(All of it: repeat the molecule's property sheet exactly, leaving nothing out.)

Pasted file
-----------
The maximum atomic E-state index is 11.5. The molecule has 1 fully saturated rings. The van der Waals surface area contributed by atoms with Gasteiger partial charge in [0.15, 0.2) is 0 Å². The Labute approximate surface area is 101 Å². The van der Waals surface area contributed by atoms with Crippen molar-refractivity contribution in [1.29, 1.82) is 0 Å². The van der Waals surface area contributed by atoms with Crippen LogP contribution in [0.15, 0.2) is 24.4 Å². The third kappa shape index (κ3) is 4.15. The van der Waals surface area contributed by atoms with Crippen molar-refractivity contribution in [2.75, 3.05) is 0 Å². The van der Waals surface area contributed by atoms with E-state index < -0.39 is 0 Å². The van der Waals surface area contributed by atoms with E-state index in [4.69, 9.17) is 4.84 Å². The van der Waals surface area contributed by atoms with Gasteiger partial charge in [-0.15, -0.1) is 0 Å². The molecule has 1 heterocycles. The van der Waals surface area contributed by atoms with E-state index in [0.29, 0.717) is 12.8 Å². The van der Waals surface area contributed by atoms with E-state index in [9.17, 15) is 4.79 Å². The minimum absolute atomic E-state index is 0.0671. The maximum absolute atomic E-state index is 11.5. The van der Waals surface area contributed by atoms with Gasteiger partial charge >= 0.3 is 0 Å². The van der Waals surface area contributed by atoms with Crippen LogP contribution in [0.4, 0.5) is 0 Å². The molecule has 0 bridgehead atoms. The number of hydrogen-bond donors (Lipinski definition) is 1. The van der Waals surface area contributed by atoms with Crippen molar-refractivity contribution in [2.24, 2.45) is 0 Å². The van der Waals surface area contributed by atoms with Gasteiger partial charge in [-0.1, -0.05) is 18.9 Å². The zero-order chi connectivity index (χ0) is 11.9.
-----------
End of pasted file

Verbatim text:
The maximum atomic E-state index is 11.5. The molecule has 1 fully saturated rings. The van der Waals surface area contributed by atoms with Gasteiger partial charge in [0.15, 0.2) is 0 Å². The Labute approximate surface area is 101 Å². The van der Waals surface area contributed by atoms with Crippen molar-refractivity contribution in [1.29, 1.82) is 0 Å². The van der Waals surface area contributed by atoms with Crippen LogP contribution in [0.15, 0.2) is 24.4 Å². The third kappa shape index (κ3) is 4.15. The van der Waals surface area contributed by atoms with Crippen molar-refractivity contribution in [2.75, 3.05) is 0 Å². The van der Waals surface area contributed by atoms with E-state index < -0.39 is 0 Å². The van der Waals surface area contributed by atoms with E-state index in [4.69, 9.17) is 4.84 Å². The van der Waals surface area contributed by atoms with Gasteiger partial charge in [-0.15, -0.1) is 0 Å². The molecule has 1 heterocycles. The van der Waals surface area contributed by atoms with E-state index in [0.29, 0.717) is 12.8 Å². The van der Waals surface area contributed by atoms with E-state index in [9.17, 15) is 4.79 Å². The minimum absolute atomic E-state index is 0.0671. The maximum absolute atomic E-state index is 11.5. The van der Waals surface area contributed by atoms with Gasteiger partial charge >= 0.3 is 0 Å². The van der Waals surface area contributed by atoms with Crippen LogP contribution in [0.4, 0.5) is 0 Å². The molecule has 0 bridgehead atoms. The number of hydrogen-bond donors (Lipinski definition) is 1. The van der Waals surface area contributed by atoms with Crippen molar-refractivity contribution in [2.24, 2.45) is 0 Å². The van der Waals surface area contributed by atoms with Gasteiger partial charge in [-0.1, -0.05) is 18.9 Å². The zero-order chi connectivity index (χ0) is 11.9.